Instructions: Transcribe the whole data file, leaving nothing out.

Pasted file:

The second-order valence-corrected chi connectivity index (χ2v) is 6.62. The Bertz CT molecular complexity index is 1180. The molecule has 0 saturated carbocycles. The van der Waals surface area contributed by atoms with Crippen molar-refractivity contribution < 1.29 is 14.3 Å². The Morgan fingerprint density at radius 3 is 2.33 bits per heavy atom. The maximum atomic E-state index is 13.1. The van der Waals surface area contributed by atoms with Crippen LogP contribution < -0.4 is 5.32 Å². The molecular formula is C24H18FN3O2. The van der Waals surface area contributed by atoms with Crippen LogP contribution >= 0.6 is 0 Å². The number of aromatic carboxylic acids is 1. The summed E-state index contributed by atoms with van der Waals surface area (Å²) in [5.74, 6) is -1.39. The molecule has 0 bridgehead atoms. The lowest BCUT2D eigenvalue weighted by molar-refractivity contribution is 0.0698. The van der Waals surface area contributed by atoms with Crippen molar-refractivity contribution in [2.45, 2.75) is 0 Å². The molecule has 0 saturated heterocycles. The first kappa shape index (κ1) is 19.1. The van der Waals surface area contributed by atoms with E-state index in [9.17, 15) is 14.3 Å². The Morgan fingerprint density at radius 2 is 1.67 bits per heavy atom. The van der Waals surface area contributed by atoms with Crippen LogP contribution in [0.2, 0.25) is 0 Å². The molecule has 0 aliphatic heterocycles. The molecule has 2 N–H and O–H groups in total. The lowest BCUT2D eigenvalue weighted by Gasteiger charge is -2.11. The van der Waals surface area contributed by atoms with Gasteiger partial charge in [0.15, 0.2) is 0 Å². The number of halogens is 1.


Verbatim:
The second-order valence-corrected chi connectivity index (χ2v) is 6.62. The Bertz CT molecular complexity index is 1180. The molecule has 0 saturated carbocycles. The van der Waals surface area contributed by atoms with Crippen molar-refractivity contribution < 1.29 is 14.3 Å². The Morgan fingerprint density at radius 3 is 2.33 bits per heavy atom. The maximum atomic E-state index is 13.1. The van der Waals surface area contributed by atoms with Crippen LogP contribution < -0.4 is 5.32 Å². The molecular formula is C24H18FN3O2. The van der Waals surface area contributed by atoms with Crippen LogP contribution >= 0.6 is 0 Å². The number of aromatic carboxylic acids is 1. The summed E-state index contributed by atoms with van der Waals surface area (Å²) in [5.74, 6) is -1.39. The molecule has 0 bridgehead atoms. The lowest BCUT2D eigenvalue weighted by molar-refractivity contribution is 0.0698. The van der Waals surface area contributed by atoms with Crippen molar-refractivity contribution in [2.45, 2.75) is 0 Å². The molecule has 0 saturated heterocycles. The first kappa shape index (κ1) is 19.1. The van der Waals surface area contributed by atoms with E-state index in [9.17, 15) is 14.3 Å². The Morgan fingerprint density at radius 2 is 1.67 bits per heavy atom. The van der Waals surface area contributed by atoms with Crippen LogP contribution in [0.2, 0.25) is 0 Å². The molecule has 0 aliphatic heterocycles. The molecule has 2 N–H and O–H groups in total. The lowest BCUT2D eigenvalue weighted by Gasteiger charge is -2.11. The van der Waals surface area contributed by atoms with Gasteiger partial charge in [0.15, 0.2) is 0 Å². The number of halogens is 1.